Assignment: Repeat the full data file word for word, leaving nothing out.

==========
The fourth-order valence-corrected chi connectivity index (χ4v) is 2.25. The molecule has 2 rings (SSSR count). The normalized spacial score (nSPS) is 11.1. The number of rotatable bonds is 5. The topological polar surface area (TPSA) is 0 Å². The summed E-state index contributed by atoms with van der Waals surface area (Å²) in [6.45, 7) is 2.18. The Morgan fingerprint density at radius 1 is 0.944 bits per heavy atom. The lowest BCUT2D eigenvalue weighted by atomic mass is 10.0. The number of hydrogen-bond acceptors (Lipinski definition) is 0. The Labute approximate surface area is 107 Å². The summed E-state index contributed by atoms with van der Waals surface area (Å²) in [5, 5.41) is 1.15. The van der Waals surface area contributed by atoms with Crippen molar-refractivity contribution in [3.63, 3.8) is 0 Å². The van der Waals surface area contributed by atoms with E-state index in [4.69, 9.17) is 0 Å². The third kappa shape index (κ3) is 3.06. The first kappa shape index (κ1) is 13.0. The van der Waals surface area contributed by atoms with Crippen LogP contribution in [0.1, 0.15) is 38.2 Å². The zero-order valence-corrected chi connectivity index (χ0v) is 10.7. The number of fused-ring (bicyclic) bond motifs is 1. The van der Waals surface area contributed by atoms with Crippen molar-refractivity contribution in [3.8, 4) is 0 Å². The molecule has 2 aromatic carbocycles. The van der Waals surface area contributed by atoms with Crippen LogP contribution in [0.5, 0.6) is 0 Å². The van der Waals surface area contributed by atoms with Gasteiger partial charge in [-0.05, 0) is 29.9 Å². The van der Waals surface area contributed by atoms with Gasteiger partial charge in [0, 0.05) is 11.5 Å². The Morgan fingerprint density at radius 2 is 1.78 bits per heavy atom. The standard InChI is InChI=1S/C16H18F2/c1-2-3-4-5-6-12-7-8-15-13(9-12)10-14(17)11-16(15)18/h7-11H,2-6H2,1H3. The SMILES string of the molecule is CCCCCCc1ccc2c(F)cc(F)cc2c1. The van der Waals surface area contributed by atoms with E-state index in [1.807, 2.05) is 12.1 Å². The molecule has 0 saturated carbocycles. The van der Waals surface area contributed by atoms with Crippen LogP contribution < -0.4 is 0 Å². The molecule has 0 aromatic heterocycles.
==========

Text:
The fourth-order valence-corrected chi connectivity index (χ4v) is 2.25. The molecule has 2 rings (SSSR count). The normalized spacial score (nSPS) is 11.1. The number of rotatable bonds is 5. The topological polar surface area (TPSA) is 0 Å². The summed E-state index contributed by atoms with van der Waals surface area (Å²) in [6.45, 7) is 2.18. The Morgan fingerprint density at radius 1 is 0.944 bits per heavy atom. The lowest BCUT2D eigenvalue weighted by atomic mass is 10.0. The number of hydrogen-bond acceptors (Lipinski definition) is 0. The Labute approximate surface area is 107 Å². The summed E-state index contributed by atoms with van der Waals surface area (Å²) in [5, 5.41) is 1.15. The van der Waals surface area contributed by atoms with Crippen molar-refractivity contribution in [3.63, 3.8) is 0 Å². The van der Waals surface area contributed by atoms with E-state index in [4.69, 9.17) is 0 Å². The third kappa shape index (κ3) is 3.06. The first kappa shape index (κ1) is 13.0. The van der Waals surface area contributed by atoms with Crippen LogP contribution in [0.1, 0.15) is 38.2 Å². The zero-order valence-corrected chi connectivity index (χ0v) is 10.7. The number of fused-ring (bicyclic) bond motifs is 1. The van der Waals surface area contributed by atoms with Crippen molar-refractivity contribution in [3.8, 4) is 0 Å². The molecule has 2 aromatic carbocycles. The van der Waals surface area contributed by atoms with Crippen LogP contribution in [0.5, 0.6) is 0 Å². The van der Waals surface area contributed by atoms with Gasteiger partial charge in [-0.05, 0) is 29.9 Å². The van der Waals surface area contributed by atoms with Gasteiger partial charge in [0, 0.05) is 11.5 Å². The Morgan fingerprint density at radius 2 is 1.78 bits per heavy atom. The standard InChI is InChI=1S/C16H18F2/c1-2-3-4-5-6-12-7-8-15-13(9-12)10-14(17)11-16(15)18/h7-11H,2-6H2,1H3. The SMILES string of the molecule is CCCCCCc1ccc2c(F)cc(F)cc2c1. The van der Waals surface area contributed by atoms with E-state index in [1.807, 2.05) is 12.1 Å². The molecule has 0 saturated carbocycles. The van der Waals surface area contributed by atoms with Crippen LogP contribution < -0.4 is 0 Å². The molecule has 0 aromatic heterocycles.